By Joel Wittnebel/The Oshawa Express
The installation of back-up power generators for Oshawa fire halls has been delayed following issues between the City of Oshawa and the hired contractor.
According to Mark Robinson, the city’s director of facilities management, the snag has held the installation of the back-up power systems until July
“We just had to deal with a contractor issue, (we) dealt with it and now we’re moving on and plan to have everything up and running by July,” he says, noting that while the contractor has changed, the budget for the installation remains the same. “Unfortunately contractor 1 couldn’t perform so we brought in a second contractor who is completing the work all within our approved budget.”
The delay has left Councillor Amy McQuaid-England concerned.
“I hope staff are reviewing what went wrong with this contract and will be making changes in the future,” she says. “We can not afford this type of delay from contractors, especially when it relates to our firefighters who should be focused on safety and not whether or not they have power at their stations in extreme weather situations.”
The delay is the most recent development on the path to install back-up power in Oshawa’s fire halls.
In the spring of 2016, it was reported in The Oshawa Express that the generator at Fire Hall 6, then under construction, had been slashed from the project after all the bids on the project came in over the approved $3.5 million budget.
A city report at the time explained that while the infrastructure was constructed to house the generator at Fire Hall 6, the generator itself was left out.
The issue spurred debate inside the council chambers and it was from those discussions that council agreed to have staff look into the possibilities of having back-up power systems installed in all of the city’s fire halls.
As it stands, only Fire Hall 1 (the home of the fire services dispatch and radio systems) and Fire Hall 5 have permanent back-up power systems installed. In an effort to alleviate any potential issues, approval was given in 2016 for a portable generator to be shared between halls 2, 3 and 4 in the case of an emergency. That project was delayed.
Then, following approval from council in the spring of 2017, $385,000 was approved to install the remaining generators.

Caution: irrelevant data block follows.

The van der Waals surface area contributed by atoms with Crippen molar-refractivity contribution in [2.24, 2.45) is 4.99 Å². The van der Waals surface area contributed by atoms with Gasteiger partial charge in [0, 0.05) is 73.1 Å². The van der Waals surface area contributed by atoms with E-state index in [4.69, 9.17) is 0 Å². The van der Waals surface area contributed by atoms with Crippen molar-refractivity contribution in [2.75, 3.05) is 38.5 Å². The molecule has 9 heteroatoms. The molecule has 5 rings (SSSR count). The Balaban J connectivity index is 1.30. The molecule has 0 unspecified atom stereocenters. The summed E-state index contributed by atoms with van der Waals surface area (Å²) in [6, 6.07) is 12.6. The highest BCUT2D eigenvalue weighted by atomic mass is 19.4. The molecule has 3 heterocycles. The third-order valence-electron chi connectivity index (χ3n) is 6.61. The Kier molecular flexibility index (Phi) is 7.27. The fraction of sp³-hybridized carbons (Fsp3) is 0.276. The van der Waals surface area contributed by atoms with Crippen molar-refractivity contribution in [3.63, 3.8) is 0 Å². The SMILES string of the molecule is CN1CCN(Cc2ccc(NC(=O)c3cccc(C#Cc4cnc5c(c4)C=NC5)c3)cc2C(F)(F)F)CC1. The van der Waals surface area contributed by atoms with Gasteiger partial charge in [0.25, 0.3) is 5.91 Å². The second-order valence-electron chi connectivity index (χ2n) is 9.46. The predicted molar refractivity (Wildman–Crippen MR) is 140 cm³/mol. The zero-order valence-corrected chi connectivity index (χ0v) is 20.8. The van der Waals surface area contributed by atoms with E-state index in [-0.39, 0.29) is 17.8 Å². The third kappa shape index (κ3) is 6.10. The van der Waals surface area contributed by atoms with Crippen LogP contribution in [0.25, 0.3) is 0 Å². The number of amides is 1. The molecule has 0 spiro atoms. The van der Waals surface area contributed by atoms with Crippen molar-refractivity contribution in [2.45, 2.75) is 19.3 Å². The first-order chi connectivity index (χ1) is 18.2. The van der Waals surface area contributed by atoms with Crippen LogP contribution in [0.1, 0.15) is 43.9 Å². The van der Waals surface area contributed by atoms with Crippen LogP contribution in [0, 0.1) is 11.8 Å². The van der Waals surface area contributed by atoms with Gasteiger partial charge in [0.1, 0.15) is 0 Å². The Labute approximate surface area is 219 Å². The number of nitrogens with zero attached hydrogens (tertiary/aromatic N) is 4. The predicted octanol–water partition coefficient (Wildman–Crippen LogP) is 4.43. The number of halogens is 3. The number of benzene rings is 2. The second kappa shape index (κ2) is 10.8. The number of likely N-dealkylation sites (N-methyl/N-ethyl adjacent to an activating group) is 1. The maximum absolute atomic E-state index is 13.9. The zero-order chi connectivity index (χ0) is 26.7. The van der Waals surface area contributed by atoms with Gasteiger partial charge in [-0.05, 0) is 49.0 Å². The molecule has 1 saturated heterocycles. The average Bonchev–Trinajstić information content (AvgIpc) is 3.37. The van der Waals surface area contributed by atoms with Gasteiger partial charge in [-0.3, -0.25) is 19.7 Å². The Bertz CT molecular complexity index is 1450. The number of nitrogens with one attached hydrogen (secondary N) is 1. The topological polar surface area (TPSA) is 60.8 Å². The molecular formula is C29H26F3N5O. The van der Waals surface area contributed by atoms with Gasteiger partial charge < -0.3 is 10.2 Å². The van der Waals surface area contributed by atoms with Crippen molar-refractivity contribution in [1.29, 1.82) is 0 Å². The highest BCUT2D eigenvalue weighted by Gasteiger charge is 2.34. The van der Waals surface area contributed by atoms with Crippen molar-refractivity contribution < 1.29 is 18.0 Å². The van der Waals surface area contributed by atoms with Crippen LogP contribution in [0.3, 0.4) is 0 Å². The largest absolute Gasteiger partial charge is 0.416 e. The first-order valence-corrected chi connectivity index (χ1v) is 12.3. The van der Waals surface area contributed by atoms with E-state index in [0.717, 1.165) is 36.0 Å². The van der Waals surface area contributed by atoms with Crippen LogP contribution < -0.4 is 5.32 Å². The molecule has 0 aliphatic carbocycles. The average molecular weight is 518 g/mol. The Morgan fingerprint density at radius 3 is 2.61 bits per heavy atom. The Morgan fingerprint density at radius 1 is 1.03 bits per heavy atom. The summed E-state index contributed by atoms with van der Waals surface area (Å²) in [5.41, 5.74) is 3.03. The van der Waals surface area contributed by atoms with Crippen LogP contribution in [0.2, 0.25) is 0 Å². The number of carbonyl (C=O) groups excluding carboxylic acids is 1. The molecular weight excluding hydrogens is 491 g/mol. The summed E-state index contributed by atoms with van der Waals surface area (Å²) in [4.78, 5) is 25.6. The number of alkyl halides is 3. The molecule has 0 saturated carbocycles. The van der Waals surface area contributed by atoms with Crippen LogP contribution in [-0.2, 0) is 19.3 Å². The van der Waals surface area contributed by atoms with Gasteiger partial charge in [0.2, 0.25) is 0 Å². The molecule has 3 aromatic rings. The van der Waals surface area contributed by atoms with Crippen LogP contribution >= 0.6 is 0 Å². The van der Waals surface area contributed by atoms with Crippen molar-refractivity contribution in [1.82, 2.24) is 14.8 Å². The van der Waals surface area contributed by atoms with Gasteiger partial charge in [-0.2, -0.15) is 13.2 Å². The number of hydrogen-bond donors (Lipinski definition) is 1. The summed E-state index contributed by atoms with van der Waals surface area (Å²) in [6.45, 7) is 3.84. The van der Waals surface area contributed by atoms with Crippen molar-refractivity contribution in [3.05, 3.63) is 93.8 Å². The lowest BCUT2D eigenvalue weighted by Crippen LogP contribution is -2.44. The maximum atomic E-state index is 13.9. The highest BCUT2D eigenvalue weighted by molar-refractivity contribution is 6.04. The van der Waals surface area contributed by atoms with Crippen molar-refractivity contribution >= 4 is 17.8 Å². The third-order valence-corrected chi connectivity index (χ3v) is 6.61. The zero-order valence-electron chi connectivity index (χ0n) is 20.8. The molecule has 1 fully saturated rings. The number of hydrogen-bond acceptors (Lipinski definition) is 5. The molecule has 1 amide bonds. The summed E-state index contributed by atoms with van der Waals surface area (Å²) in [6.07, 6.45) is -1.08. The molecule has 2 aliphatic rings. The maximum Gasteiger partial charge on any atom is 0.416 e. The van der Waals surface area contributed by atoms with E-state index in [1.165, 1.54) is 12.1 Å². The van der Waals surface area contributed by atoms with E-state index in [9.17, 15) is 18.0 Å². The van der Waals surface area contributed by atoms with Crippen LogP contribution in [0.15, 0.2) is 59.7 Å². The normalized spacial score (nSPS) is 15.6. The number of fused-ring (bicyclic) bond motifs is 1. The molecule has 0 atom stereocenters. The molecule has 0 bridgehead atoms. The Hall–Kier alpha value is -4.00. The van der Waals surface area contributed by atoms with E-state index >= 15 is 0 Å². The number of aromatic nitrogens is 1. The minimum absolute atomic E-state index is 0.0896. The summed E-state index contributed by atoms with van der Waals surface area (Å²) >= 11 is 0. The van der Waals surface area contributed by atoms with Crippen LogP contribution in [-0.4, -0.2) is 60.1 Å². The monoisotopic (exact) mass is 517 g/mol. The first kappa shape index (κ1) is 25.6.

Fire halls 2 and 4 will see the installation of 100kW generators capable of powering the entire facility in emergency situations. It is set to cost $190,000 for the pair to be purchased and installed with all of the required infrastructure. A similar generator is required for Fire Hall 3 as well, with a $95,000 price tag.
Previously, $250,000 was set aside in the 2016 capital budget for the generators. However, an additional $35,000 will be needed from the fire equipment reserve to make up the difference.
The delay in installation has also caught the attention of the Oshawa Professional Firefighters Association (OPFFA).
“The Association is concerned that some fire stations still do not have generators to provide backup power during power failure,” says Peter Dyson, the OPFFA president. “During the recent wind storm there was no power at Station 2 for a sizeable amount of time.”
The power failure at Station 2 was confirmed by Ron Diskey, the city’s commissioner of community services.
“I know for certain that Fire Hall 2 lost power for a period of time, but no major issues were experienced,” he says.
This also isn’t the first time that an Oshawa fire hall has lost power without a proper back-up system installed.
According to a previous city report, between 2011 and 2016, Fire Hall 2 experienced 35 power outages, while Fire Hall 3 experienced 24 and Fire Hall 4 had 22.
And while no major incidents have been reported, the issues have impacted Oshawa Fire Services in times of emergency.
In June 2016, a fire broke out in the south end of Oshawa only a short distance from Fire Hall 2. However, when the call went out from the dispatcher, it wasn’t received by the nearby firefighters because the power was out at the time. Another truck was sent instead, arriving more than seven minutes later. According to information received by The Express at that time, nobody was injured as a result of this incident.
“We are eagerly awaiting the generators to be installed,” Dyson says. “The Association is disappointed with the length of time it has taken so far without a perceived sense of urgency as there could potentially be a significant impact on response times.”
According to Robinson, the generators are expected to be installed and operational by the end of July.
“If we lost anything we lost like three weeks out of the big master schedule. I think it was scheduled to be up and running by June, it’s now July. So we’re very fortunate that way, we didn’t have to wait too long,” he says. “Our objective was to stay with budget and we were able to do that, and so, losing three weeks wasn’t really a big issue for us.”